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The MRSA st398 saga continues. Britain, the world's first, only, and undoubtedly last vetocracy, remains a black hole for relevant science and information.

Just how much of a human disaster are Britain's dangerous secretive government veterinarians hiding up?

We still don't know accurately how much antibiotic is used to get sick pigs to slaughter and officialdom still denies that British pigs have MRSA st398.

We do now know officially  that Circovirus arrived in Britain in 1999 and was spreading, preceding the disastrous Classified Swine Fever and Foot and Mouth outbreaks, thus giving the lie to previous veterinary histories.

These fabrications placed the Circovirus problems as arising after the twin epidemics, wrongly trying to make the Circovirus epidemic a result of, not the contributory factor to, Foot and Mouth in 2000-2001.

We are now, at last, getting admissions that the government veterinarians did nothing about Circovirus in pigs for six years and were shocked when they found that almost all British pigs were infected or carrying.

MRSA st398 in pigs is following the same pattern - outright denial, despite not having done more than the most perfunctory testing of a few dust samples, and this by an organisation known to deliberately fake such tests and threaten anyone exposing them to Parliament.

This time matters seem even more serious.

Swiss report here

Swiss Institute of Bioinformatics

HAMAP: Staphylococcus aureus (strain MRSA ST398 / isolate S0385)
complete proteome

…Methicillin resistant S.aureus (MRSA) ST398 strains are becoming a
worldwide threat. Originally isolated from pigs, and widely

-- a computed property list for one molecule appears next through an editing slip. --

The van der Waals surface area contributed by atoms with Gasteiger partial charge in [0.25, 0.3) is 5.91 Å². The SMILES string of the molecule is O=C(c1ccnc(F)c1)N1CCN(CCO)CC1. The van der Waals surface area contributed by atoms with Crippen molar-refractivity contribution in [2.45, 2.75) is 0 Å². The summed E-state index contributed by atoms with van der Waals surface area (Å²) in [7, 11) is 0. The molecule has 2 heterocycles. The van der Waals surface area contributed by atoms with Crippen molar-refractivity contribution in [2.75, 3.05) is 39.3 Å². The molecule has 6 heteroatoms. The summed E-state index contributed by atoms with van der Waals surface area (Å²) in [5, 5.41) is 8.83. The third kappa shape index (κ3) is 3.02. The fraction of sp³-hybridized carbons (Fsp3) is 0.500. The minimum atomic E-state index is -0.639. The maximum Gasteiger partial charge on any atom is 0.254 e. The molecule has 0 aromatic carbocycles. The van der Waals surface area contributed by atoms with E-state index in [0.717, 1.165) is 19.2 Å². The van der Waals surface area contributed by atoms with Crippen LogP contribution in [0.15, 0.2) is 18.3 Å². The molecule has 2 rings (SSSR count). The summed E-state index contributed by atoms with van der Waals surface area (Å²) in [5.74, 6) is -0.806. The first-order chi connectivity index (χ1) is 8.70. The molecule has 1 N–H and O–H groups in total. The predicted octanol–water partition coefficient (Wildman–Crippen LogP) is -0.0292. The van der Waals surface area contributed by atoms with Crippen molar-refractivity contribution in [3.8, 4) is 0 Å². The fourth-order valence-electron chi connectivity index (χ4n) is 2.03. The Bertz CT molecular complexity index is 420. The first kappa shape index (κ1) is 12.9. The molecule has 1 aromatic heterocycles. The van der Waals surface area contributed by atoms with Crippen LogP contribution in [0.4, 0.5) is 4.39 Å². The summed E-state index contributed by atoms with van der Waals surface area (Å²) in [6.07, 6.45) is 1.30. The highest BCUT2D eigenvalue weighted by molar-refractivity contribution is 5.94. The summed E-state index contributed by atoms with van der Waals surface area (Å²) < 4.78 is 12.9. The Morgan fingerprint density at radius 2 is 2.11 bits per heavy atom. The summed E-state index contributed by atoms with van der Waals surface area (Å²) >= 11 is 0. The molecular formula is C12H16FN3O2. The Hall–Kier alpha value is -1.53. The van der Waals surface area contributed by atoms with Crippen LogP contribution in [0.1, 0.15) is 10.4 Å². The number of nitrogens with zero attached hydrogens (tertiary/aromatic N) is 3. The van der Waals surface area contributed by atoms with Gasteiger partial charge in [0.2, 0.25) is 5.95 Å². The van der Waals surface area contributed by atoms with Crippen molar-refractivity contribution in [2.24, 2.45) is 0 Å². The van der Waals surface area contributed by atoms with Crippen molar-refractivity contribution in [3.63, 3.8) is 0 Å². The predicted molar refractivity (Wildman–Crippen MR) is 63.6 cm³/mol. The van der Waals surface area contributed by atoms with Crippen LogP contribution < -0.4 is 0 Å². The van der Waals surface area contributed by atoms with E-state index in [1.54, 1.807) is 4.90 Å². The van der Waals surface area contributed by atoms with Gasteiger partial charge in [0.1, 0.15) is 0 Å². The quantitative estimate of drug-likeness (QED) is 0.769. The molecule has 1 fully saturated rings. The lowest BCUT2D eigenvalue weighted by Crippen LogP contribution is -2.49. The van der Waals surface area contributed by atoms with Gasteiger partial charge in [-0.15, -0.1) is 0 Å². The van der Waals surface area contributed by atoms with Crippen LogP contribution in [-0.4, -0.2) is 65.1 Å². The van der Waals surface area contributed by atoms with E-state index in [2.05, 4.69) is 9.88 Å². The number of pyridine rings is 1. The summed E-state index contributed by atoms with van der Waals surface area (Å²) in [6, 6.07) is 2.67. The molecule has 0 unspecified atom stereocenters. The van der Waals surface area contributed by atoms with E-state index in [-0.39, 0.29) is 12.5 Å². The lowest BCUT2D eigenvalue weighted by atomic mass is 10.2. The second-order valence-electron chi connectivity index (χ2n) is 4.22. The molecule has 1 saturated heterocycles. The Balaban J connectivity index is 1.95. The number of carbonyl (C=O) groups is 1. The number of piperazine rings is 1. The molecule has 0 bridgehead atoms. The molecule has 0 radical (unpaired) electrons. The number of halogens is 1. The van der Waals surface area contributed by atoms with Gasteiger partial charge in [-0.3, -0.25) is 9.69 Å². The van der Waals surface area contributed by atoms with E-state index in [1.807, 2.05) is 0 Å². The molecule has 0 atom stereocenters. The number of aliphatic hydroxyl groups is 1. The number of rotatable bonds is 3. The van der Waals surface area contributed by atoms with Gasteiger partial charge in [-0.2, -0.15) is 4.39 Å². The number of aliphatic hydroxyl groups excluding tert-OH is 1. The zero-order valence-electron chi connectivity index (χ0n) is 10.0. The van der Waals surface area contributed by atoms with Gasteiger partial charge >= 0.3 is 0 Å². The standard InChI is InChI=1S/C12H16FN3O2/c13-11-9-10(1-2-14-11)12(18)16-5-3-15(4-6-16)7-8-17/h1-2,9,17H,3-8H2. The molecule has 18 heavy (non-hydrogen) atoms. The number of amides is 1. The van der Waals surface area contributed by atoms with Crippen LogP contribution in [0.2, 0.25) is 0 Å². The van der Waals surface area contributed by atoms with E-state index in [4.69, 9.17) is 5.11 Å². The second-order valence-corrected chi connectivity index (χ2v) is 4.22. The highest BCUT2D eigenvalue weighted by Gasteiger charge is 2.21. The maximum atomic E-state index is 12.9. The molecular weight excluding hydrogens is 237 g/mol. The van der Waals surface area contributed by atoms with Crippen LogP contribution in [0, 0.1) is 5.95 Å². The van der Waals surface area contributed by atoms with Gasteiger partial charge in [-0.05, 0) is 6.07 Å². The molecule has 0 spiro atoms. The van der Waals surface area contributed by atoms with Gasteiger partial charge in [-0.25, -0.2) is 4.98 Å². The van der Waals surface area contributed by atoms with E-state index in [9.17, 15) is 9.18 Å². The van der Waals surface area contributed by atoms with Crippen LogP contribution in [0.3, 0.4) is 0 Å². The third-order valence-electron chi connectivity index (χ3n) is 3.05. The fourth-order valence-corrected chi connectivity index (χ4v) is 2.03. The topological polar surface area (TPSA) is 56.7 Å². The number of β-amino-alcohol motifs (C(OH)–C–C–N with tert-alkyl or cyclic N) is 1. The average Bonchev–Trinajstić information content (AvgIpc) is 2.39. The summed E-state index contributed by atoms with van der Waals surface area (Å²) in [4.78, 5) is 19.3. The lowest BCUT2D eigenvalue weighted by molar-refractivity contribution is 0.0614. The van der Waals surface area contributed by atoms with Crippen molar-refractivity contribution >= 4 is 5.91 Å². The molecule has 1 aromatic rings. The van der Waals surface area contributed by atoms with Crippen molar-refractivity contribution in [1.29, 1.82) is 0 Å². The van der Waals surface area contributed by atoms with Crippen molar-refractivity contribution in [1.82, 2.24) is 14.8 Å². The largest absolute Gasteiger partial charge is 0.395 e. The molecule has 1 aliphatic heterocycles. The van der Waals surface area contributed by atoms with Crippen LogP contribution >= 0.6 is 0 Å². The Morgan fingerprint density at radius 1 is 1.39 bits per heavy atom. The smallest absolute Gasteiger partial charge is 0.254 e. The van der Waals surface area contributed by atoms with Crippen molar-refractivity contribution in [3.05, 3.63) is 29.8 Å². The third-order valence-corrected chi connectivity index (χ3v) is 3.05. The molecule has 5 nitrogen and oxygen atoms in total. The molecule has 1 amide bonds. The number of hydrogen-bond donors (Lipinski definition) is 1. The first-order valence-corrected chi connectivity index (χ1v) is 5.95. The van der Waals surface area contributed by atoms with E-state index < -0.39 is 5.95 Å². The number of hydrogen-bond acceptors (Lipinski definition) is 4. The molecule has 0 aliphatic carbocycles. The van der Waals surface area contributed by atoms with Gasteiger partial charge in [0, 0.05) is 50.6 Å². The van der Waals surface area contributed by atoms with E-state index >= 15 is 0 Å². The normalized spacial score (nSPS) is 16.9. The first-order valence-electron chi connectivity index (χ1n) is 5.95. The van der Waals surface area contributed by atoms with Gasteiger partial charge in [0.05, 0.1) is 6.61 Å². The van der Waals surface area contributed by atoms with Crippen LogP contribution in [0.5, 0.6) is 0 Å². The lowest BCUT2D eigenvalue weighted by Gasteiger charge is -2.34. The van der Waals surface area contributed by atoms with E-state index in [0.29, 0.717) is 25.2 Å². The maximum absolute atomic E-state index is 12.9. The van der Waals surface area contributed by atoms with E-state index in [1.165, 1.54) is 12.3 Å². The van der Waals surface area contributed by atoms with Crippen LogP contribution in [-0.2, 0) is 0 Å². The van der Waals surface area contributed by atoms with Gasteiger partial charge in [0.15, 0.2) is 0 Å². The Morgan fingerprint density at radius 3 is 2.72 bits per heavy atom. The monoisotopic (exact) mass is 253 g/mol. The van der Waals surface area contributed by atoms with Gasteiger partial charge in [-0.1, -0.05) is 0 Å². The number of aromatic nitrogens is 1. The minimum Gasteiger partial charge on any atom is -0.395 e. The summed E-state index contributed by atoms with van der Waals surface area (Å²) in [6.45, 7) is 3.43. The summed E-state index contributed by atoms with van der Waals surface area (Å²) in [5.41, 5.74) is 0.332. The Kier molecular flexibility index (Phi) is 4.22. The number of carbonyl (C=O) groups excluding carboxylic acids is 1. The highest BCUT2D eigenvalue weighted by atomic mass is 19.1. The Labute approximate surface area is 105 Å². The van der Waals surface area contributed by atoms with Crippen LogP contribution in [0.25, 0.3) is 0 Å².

distributed worldwide in livestock, ST398 strains are also found in
human carriers and patients, domestic animals but also in meat
products for human consumption. Recent studies reported the more
promiscuous transmission of ST398 among humans; in China ST398 strains
are now causing hospital acquired infections…

… Indeed the very variable resistance patterns of ST398 isolates
suggests they may acquire foreign DNA quite easily under antibiotic
pressure…

Tuesday, 9 November 2010

Circovirus in pigs - wasted years in Britain.

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Well, well!  This explains what Britain's infamous State Veterinary Service were doing about circovirus in British pigs from 1999 to 2005.

Absolutely nothing!

They were too busy scheming, lying, cheating, misleading the media and trying to terrorise anyone reporting them to Parliament, and the EU serious fraud squad, for test faking during Classified Swine Fever and Foot and Mouth.

Having got away with it so far, they are now repeating the performance with the results of their previous crime wave - MRSA st398.

This time it's even worse - nasty antibiotic resistant disease spreading from livestock to humans.


Report here

From exotic to endemic: a new disease of pigs

...9 November 2010

Research is underway to tackle a new and mysterious disease that threatens young pigs in the UK and Europe. Scientists have taken the first steps toward understanding the disease by developing a model to assess the severity of post-weaning multi-systemic wasting syndrome (PMWS), a new but common disease in the UK which was first seen in England in 1999 and Scotland in 2002...

...Werling says that when his team started their research in 2006 they knew nothing about the status of the disease England and that no one was researching it in Scotland or Wales either.

"The first news was that PCV2 present in England on a shocking scale. Present in 99% of English farms before they started vaccinating," says Werling. ""We have a real endemic disease at the moment and we may really struggle to get rid of it or we may not get rid of it at all."...

Sunday, 7 November 2010

PMWS - Circovirus. Antibiotic use in Danish pig herds and MRSA